• Meritocracy in public bureaucracies – that is, the extent to which bureaucrats are selected and promoted according to their merits and talents rather than appointed politically by incumbents – also has direct and wide-ranging implications for horizontal accountability and corruption. An autonomous bureaucracy enhances power sharing in the state while a politicized bureaucracy erodes the division of power in a way that grants politicians more unchecked power. When politicians have extensive control over civil servants’ careers, transaction costs are lower for collusive and rent-seeking behavior that involves politicians and high-level bureaucrats. Empirically, political control of the bureaucracy is strongly associated with a range of corruption indicators at both the national and regional level, and especially with respect to corruption in procurement processes. An autonomous bureaucracy is also associated with the generation and publication of reliable government statistics, which in the longer term is necessary for better policy making (Section 4).
  • WP11 researchers also examined the effects of government corruption. Using newly collected data at the regional level in Europe, lower corruption is associated with the establishment of small and medium businesses, as well as the ability of regions in Europe to attract structural funds. Moreover, analyses show that higher levels of education are associated with higher levels of social trust across 24 European countries. Interestingly, however, in lower QoG countries the relationship is non-existent. In contexts with higher levels of corruption and more favorability to certain groups, the educated may see the injustice and react accordingly, meaning they have the same low trust as others. In high QoG countries, in contrast, more education brings an understanding and appreciation of the impartiality of government institutions (Section 5).
  • The research presented in section 6 introduces, evaluates and compares several new indicators of corruption for European regions. The data reveal tremendous variation both between but also within European countries, both with respect to corruption in the form of bribe-paying, but also in whether public sector employment is meritocratic or, in contrast, based on connections (personal, political or familial). The data also allow for an examination of widely used perception-based indicators of corrupt (the World Bank’s control of corruption indicator, or Transparency International Corruption Perception Indicator), and the finding is that citizens’ experiences strongly corroborate these established measures (Section 6).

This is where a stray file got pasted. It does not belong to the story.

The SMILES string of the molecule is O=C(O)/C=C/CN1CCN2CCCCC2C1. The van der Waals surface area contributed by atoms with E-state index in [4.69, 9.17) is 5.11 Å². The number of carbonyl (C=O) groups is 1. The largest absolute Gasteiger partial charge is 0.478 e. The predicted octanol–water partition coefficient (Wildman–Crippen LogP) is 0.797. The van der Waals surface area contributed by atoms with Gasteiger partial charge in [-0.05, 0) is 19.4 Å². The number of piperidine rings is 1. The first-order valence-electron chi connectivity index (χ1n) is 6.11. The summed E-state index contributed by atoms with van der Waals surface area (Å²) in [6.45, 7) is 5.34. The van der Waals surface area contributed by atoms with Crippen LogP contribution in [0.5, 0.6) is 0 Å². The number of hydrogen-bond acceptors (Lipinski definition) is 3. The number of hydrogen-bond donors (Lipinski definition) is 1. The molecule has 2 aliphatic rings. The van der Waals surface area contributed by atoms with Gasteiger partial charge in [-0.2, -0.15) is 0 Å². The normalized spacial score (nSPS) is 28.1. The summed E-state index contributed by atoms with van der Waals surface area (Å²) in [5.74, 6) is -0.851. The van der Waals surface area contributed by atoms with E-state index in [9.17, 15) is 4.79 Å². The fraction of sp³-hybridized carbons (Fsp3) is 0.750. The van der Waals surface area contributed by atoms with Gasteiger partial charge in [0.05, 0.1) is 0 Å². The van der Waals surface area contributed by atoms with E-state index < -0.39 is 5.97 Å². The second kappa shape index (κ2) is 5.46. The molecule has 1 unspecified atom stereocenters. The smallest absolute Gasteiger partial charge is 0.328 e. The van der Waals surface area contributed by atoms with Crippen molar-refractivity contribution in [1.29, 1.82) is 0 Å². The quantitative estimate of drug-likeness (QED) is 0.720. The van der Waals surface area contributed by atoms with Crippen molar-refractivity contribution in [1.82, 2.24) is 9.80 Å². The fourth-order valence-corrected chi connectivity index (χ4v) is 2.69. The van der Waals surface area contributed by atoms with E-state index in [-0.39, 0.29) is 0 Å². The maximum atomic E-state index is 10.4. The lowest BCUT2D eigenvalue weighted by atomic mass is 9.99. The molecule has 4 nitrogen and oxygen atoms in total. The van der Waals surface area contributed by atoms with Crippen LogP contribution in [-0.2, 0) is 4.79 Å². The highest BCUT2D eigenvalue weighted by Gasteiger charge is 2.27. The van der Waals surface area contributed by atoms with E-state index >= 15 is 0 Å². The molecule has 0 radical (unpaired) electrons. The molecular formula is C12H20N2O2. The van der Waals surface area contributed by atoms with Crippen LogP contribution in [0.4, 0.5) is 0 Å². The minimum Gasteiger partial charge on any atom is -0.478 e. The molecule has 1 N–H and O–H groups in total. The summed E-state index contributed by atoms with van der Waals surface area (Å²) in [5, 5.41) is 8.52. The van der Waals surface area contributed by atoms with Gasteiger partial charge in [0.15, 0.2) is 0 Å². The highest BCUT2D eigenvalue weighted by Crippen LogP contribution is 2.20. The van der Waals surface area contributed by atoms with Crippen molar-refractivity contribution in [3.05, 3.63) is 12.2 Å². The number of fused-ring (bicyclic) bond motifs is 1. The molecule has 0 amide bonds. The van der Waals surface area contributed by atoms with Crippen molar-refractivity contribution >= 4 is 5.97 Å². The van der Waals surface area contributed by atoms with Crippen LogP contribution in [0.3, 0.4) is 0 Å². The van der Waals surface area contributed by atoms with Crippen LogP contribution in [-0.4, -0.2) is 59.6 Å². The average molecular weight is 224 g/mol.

• The proportion of women in elected office has long been known to correlate with levels of corruption in a country. The research presented in Section 7 demonstrates that the same pattern exists at the regional level in Europe. The proportion of women at higher levels of the civil services is not, however, associated with corruption in a country. The findings suggest that women are not less susceptible to corruption. Data from the citizen level indicates that in countries with more extensive welfare programs, women are more critical of corruption than their male counterparts, but that a gender gap does not exist in countries with more limited welfare programs. As welfare programs are known to further women’s interests, this finding suggests that the gender-corruption association may be a function of women politicians’ desire to develop well-functioning welfare programs (Section 7).